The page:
It’s happening, folks! That’s right; Mac Jones is officially the “QB1” in New England! To be honest, I’m surprised by this. Although Jones was having a very strong training camp, Cam Newton appeared to be destined to at least start the year under center. However, here we are, and I couldn’t be more excited.
This was always going to be an interesting quarterback competition. Why? Well, simply put, these two players couldn’t be more different than one another. Seriously, when Opposite Day comes, these two would be a match! Anyways, the Patriots all of a sudden have a much different outlook heading into the season, leaving fantasy managers rushing to make quick changes to their draft board. What changes should they be making, and what will the New England offense look like in 2021? We’ll answer every critical question stemming from this quarterback change here!
All Stats via Pro Football Focus and Player Profiler. Average Draft Position (ADP) via NFC.Com
The Quarterback Change
As mentioned, these quarterbacks are truly the exact opposites of one another.
Cam Newton clearly has limitations as a passer. His 67.8 PFF passing grade ranked in the bottom half of the league, while he rarely took many chances down the field. With just a 7.3-yard average depth of target, he posted just a 2.8% big-time throw rate, while the offense lacked any sort of explosiveness. Where Newton did shine, however, was as a runner. With about 40 rushing yards/game and 7.8 rush attempts/game last year, New England built their offense around his abilities as a runner. In fact, according to Sharp Football Statistics, they were the second-most run-heavy offense on early downs, excluding the fourth quarter (where game script becomes a factor).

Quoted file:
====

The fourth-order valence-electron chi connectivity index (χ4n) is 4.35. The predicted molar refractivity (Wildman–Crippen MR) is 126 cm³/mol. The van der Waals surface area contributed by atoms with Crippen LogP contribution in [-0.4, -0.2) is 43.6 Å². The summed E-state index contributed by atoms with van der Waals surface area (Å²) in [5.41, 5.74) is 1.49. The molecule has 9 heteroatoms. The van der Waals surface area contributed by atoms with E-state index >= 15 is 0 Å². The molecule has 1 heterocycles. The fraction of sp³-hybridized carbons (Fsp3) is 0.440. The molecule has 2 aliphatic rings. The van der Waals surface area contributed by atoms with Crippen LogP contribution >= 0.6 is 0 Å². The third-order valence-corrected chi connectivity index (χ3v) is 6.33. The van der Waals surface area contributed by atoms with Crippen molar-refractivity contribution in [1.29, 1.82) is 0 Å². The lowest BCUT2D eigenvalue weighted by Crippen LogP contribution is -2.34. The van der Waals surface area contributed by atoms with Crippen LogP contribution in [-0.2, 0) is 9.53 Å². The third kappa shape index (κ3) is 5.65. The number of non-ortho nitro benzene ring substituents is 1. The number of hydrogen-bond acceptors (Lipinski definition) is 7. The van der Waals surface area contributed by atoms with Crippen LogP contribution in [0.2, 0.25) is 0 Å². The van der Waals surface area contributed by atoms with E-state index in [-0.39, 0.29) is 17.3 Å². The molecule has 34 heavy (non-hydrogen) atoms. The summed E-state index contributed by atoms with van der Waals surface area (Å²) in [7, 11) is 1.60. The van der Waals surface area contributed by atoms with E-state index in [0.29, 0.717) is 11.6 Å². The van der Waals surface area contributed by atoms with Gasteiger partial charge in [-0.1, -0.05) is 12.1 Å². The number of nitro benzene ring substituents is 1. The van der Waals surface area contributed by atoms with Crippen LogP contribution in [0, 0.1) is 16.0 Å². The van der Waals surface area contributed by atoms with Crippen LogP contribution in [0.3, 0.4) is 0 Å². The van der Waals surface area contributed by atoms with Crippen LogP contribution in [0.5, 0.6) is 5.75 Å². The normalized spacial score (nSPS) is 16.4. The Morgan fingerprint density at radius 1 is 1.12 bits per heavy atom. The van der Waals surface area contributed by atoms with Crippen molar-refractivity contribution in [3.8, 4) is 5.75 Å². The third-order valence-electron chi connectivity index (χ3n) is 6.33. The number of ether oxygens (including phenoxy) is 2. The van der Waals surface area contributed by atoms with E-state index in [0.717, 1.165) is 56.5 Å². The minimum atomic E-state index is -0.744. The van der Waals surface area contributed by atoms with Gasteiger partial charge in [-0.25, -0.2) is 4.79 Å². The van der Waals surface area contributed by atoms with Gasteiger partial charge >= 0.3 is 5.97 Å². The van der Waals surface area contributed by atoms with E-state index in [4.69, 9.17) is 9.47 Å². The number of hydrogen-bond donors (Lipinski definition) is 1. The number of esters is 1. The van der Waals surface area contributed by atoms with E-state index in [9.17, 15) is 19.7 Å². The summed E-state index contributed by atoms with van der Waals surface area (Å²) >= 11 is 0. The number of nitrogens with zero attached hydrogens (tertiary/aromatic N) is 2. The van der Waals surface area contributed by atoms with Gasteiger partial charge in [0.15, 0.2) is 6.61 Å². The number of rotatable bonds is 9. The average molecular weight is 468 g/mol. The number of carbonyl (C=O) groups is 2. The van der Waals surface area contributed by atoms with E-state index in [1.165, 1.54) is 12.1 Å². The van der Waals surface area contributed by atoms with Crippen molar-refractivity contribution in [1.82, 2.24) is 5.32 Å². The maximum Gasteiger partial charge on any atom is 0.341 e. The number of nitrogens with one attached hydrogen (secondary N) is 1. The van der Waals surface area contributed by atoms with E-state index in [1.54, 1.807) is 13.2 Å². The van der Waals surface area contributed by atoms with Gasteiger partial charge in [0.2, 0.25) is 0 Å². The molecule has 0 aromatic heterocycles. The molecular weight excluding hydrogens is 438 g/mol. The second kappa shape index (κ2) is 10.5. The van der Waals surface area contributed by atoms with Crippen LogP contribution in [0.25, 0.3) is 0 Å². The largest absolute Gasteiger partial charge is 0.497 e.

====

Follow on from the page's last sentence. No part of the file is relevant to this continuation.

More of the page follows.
That figures to change with Mac Jones, who offers much more as a passer. In college last year, Jones earned a 94.8 PFF passing grade, demonstrated tremendous accuracy with an 84.2% adjusted completion rate, and also had a strong ratio of producing big-time throws (7.4%) while limiting turnover-worthy plays (2.4%). This success continued into the preseason: 92.2 PFF passing grade, 81.6% adjusted completion rate, 6.9% big-time throw, no turnover-worthy plays.
For perspective, New England ranked 6th in neutral-down pass rate in 2019. Now, they’re likely going to be more conservative with a rookie quarterback than they were with Tom Brady, but you get the idea: they’ll pass the ball much more in 2021. With Newton, they adopted a very slow-tempo offense, yet I’d expect them to pick up the pace with Jones. That means more plays, more efficiency, and more opportunities to accumulate fantasy points. This sounds like a positive!
With just a 48.72% pass-play rate in 2020, New England clearly wasn’t airing the ball out. I’d expect that to increase by a considerable amount this season. As we’ll get to, this new offense is great news for all parties involved. Who does it impact specifically? Let’s delve right into that!
What Does This Mean For The Running Backs?